Who's teleworking? Government doesn't really know.

In 2010, the Office of Personnel Management set an aggressive goal of increasing the level of telework among federal employees by 50 percent, but officials don’t know how well they’re doing with it because of shortcomings in the way data about telework is collected, according to a recent report.

OPM plans to test an automated system to gather telework data from agencies this year to get more complete and consistent data, rather than relying on agency estimates as in the past. But these changes also will make it difficult to compare the data with that from previous years, as required by the Telework Enhancement Act, according to the Government Accountability Office.

“OPM officials have noted that this could limit OPM’s ability to report agency progress in its first report to Congress,” GAO said in its report.


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It likely will be several years before there can be meaningful measurements of progress in moving federal workers out of the office.

Government policy has long supported the idea of telework, and anecdotal reports have identified greater job satisfaction, improved efficiency and reduced costs as benefits of working remotely, along with the environmental benefits from reduced commuting. But policies at each agency have varied, and worker participation has been spotty.

According to the 2011 OPM report on the status of federal telework, 5.72 percent of employees teleworked in 2009, about two-thirds of them regularly, defined as from one to three days a week. But 22 percent reported teleworking “to some extent.”

The Telework Enhancement Act in 2010 required agencies to identify employees eligible to work at least some of the time outside the traditional office and to establish formal programs to encourage telework. OPM is to report annually to Congress on participation, which requires a comprehensive program to gather data.

OPM has been gathering telework information for Congress annually since 2002. But its reports have been based on agency estimates of participation rather than rigorous data.

“OPM cautions that existing measures of telework participation are a barrier to measuring any increase in telework, as the measures vary widely in validity and reliability and limit the capability of any federal body to track the actual level and frequency of telework participation,” the GAO report states.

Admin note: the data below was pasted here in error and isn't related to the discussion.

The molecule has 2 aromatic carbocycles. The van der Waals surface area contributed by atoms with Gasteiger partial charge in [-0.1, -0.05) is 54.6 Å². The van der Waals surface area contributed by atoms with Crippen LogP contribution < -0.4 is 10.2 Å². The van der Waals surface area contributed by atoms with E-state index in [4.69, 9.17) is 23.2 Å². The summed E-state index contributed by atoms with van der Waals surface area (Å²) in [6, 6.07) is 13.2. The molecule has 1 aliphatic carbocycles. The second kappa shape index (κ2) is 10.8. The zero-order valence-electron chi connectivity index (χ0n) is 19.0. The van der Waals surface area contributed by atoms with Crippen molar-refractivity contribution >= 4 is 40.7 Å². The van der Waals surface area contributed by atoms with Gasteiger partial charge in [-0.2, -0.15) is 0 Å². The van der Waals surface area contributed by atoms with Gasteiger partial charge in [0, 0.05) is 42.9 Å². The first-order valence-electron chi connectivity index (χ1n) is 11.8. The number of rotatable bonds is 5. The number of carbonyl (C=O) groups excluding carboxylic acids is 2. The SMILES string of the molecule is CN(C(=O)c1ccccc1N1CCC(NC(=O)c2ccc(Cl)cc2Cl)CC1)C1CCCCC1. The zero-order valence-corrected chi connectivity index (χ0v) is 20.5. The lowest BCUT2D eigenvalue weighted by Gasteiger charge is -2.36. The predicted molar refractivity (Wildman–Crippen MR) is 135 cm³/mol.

In response to the Telework Enhancement Act, OPM made changes in data collection for the report on 2011 participation, which is due to Congress in June. The agency standardized definitions, clarified survey questions, and gathered new information. But the transition was complicated by inadequate training, and results in the initial report will not be comparable with earlier ones.

“OPM officials anticipate that telework data will be more reliable next year because of the expected governmentwide implementation of automated data collection based on time and attendance records,” GAO said. “Data collected through automated systems eliminates the need to track telework data by counting telework agreements or relying on estimates.”

OPM will begin piloting automated data collection from agency human resources systems a common coding system this year, with full automation expected in 2013.

“Different agencies have varying abilities to implement this new type of data collection and reporting mechanism, and considering different levels of comfort with new systems, it will take time to adjust to this method,” GAO said.

The 2011 telework report cannot be used as a baseline for measuring future progress under the Telework Act because of the differences in data being collected going forward. Although improvements are expected in the consistency of future reports, OPM said it does not control the quality of the information.

“The measurement of telework participation currently occurs at the level of the individual agency,” Angela Bailey, OPM’s associate director of employee service, said in response to the GAO report. “Few work/life agency staffs are adequately trained in evaluation methodology or data collection. As a consequence, inadequate methods for data collection prevail within agencies and many, as GAO noted, do not adequately capture telework behavior.”

But automating collection could help improve quality, she said. “The automated system will provide data appropriate to more sophisticated analyses, including examination of trends to the extent appropriate and, more importantly, provide OPM with the data necessary to assess important outcomes with telework.”

 

About the Author

William Jackson is a Maryland-based freelance writer.

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